This passage is the source for part of our Lord’s quote in Matthew 22. From the immediate context, we learn what makes up this love of God, which encompasses the Christian in every part. It starts with fearing the Lord our God and keeping all his statutes and commandments. We are commanded to be careful to do them in all our days. Moses also tells us here that we are to teach this to our children, their children, and their children. In other words, loving the Lord is manifest in us as we obey Him in fear, awe, reverence, and diligence. This is not talking about keeping rules in a legalistic manner, like the Pharisees were trying to do, but from a grateful heart full of Love for our deliverer we obey our Lord in all parts of our lives. If we are living this way, what will our relationships be like with our spouses, relatives, and neighbors?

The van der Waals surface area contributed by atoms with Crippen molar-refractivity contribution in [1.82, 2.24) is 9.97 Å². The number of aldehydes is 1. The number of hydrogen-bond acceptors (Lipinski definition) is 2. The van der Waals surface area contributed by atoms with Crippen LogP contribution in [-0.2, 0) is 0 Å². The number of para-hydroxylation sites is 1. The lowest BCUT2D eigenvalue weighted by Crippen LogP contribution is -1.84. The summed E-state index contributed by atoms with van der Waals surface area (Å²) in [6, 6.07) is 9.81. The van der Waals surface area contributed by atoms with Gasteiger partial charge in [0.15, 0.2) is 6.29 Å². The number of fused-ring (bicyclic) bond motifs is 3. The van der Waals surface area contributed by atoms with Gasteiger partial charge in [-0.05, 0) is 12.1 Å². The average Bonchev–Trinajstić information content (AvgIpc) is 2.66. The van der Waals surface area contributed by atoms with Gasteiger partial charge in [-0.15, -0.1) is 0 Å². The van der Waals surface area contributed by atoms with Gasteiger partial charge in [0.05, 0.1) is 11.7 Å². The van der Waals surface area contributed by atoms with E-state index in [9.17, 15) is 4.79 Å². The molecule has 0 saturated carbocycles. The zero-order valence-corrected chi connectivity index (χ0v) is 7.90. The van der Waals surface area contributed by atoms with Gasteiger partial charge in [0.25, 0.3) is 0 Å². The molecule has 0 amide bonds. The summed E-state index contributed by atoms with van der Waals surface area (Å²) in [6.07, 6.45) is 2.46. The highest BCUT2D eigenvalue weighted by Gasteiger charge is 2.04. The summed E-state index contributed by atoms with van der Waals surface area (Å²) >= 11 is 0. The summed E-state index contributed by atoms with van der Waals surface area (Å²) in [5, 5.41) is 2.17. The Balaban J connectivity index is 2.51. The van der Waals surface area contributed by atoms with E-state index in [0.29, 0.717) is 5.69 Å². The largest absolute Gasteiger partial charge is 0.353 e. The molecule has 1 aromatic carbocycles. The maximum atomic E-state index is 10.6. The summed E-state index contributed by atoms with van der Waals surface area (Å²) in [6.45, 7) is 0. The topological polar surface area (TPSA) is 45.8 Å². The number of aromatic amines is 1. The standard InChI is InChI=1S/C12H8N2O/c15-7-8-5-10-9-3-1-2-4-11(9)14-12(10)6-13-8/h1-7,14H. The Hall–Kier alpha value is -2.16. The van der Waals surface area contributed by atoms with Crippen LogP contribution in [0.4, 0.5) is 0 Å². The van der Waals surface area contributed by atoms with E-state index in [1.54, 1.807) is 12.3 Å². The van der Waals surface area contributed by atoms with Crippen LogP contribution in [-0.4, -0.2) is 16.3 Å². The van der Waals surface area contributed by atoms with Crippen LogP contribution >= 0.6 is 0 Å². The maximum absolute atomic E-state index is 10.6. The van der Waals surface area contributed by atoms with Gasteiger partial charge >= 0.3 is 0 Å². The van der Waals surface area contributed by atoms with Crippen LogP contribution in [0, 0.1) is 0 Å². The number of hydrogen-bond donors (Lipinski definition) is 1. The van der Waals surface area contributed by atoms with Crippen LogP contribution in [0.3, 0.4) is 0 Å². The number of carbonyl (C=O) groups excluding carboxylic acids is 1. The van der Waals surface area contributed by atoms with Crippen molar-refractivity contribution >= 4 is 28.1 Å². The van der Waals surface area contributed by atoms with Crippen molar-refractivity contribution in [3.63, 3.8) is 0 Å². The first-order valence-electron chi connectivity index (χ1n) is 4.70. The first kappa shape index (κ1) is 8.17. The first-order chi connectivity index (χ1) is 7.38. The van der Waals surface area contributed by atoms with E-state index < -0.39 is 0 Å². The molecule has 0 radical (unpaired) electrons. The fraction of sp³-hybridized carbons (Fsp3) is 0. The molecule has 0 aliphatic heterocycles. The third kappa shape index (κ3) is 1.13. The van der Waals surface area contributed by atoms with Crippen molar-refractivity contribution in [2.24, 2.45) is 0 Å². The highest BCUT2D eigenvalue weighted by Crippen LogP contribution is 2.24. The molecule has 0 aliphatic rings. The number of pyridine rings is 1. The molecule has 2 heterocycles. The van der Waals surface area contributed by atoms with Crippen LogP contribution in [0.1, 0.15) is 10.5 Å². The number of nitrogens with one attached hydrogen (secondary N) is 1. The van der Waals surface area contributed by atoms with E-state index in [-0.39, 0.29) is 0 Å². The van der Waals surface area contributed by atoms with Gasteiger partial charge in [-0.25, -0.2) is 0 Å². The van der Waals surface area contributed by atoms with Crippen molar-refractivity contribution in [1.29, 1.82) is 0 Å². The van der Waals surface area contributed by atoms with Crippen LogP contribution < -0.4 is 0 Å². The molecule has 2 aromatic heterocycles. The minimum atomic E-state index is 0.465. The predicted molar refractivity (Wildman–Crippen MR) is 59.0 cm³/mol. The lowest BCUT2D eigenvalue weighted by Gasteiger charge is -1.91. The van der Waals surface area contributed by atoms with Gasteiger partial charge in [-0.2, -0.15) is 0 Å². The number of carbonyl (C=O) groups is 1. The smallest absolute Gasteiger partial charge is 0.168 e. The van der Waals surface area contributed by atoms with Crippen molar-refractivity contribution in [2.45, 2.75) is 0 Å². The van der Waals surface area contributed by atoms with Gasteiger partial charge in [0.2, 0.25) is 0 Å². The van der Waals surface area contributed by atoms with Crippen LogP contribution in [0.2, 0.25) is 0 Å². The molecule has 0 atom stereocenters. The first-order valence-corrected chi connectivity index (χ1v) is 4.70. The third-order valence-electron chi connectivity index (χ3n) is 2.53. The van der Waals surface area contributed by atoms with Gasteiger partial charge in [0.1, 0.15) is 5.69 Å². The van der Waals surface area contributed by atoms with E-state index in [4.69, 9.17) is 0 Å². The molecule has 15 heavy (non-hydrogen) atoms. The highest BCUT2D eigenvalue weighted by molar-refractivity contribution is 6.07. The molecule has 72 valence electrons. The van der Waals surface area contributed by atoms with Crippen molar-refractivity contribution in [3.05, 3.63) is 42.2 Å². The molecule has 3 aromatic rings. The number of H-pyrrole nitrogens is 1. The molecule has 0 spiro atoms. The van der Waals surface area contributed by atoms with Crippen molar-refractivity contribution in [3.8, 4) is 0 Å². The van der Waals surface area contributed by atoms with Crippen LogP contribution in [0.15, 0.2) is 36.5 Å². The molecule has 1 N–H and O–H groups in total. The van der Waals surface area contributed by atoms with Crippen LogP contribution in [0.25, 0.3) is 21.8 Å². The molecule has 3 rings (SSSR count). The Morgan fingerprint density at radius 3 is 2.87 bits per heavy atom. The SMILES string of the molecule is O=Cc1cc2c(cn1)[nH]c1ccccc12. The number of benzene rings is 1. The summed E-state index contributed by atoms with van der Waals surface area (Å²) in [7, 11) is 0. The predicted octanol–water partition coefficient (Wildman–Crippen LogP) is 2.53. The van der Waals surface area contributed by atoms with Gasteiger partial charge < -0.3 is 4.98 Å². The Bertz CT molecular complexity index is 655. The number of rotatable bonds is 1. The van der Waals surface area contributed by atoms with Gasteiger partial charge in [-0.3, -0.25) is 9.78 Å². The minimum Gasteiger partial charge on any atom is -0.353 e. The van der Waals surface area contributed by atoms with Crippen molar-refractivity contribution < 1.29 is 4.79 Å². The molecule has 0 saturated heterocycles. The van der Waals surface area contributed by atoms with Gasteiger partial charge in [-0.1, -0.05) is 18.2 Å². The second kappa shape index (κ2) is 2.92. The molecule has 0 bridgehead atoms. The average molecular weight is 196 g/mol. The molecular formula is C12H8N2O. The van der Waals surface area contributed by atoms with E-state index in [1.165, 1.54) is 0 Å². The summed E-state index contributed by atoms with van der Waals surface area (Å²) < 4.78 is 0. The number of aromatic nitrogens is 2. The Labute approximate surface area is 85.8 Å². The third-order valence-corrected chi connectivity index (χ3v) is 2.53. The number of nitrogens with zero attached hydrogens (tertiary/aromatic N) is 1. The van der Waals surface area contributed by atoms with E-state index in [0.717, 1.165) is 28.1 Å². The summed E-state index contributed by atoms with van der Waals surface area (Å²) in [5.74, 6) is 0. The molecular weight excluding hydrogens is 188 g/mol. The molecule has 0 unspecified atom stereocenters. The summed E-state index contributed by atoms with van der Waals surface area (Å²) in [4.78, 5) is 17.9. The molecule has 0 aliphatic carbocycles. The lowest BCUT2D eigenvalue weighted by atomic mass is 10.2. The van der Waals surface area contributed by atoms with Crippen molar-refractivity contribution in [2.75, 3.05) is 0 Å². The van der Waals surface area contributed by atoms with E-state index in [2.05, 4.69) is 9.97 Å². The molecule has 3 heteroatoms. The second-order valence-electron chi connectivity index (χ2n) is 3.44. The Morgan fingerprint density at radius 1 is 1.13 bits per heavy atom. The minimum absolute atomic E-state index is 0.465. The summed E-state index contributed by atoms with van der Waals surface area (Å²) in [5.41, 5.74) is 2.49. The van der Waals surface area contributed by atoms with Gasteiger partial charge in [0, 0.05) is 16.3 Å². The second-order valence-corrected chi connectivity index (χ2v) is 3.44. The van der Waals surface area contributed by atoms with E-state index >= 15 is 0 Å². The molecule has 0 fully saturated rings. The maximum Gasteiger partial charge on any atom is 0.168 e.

9 When you reap the harvest of your land, you shall not wholly reap the corners of your field, nor shall you gather the gleanings of your harvest. 10 And you shall not glean your vineyard, nor shall you gather every grape of your vineyard; you shall leave them for the poor and the stranger: I am the Lord your God.
11 You shall not steal, nor deal falsely, nor lie to one another. 12 And you shall not swear by My name falsely, nor shall you profane the name of your God: I am the Lord.
13 You shall not cheat your neighbor, nor rob him. The wages of him who is hired shall not remain with you all night until morning. 14 You shall not curse the deaf, nor put a stumbling block before the blind, but shall fear your God: I am the Lord.